Great Lord of all things, yet a prey to all,
Sole judge of truth, in endless error hurl’d;
The glory, jest and riddle of the world.

The conflict between science and religion is a well-attested phenomenon in the modern age, whether one agrees or disagrees with the validity driving either side of the argument.  And it was during Alexander Pope’s lifetime, with the advent of the Age of Reason and Enlightenment ideals, that a true push for alternative ways of understanding the natural world began to take root among the intellectual circles of Europe.

For a devout believer like Pope, these naturalistic alternatives would seem ultimately unsatisfied and foolhardy.  However, unlike the more authoritative stance taken on by religious institutions both in Pope’s days and generations past, the poet doesn’t give a modicum of resistance in his writings to the new scientific values and trends man is leading himself towards:

Go, wondrous creature! mount where science guides,
Go, measure earth, weigh air, and state the tides;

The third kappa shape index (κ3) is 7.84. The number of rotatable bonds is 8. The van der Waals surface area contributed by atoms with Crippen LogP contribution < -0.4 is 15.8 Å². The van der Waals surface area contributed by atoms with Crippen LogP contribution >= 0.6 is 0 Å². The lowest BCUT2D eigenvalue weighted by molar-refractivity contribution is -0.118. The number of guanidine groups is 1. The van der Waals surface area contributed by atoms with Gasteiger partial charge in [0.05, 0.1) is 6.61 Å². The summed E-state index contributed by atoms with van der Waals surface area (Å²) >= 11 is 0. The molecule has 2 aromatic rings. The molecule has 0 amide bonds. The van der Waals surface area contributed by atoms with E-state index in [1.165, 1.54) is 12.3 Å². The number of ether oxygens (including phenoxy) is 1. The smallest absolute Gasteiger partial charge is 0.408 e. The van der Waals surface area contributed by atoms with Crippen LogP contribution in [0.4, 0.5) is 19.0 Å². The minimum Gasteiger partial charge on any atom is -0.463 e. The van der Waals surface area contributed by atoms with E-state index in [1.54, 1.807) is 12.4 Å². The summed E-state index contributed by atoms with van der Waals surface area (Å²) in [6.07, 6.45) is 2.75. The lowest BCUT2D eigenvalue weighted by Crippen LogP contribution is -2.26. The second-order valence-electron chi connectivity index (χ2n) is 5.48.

Instruct the planets in what orbs to run,
Correct old time, and regulate the sun;
Go, soar with Plato to th’ empyreal sphere,
To the first good, first perfect, and first fair;

Pope personally rejects the notion that man is the measure of all things, as he accepts the existence of a higher plane of knowledge and being.  Therefore, he gives no credence to the idea that the finite intellectual pursuit of the modern, enlightened man can have any bearing on the infinite knowledge of God.  For the former is by the nature of its earthly creators’ limitations, doomed to fall short of the omniscience and glory of the Creator of all things in existence.

Or tread the mazy round his followers trod,
And quitting sense call imitating God;
As Eastern priests in giddy circles run,
And turn their heads to imitate the sun.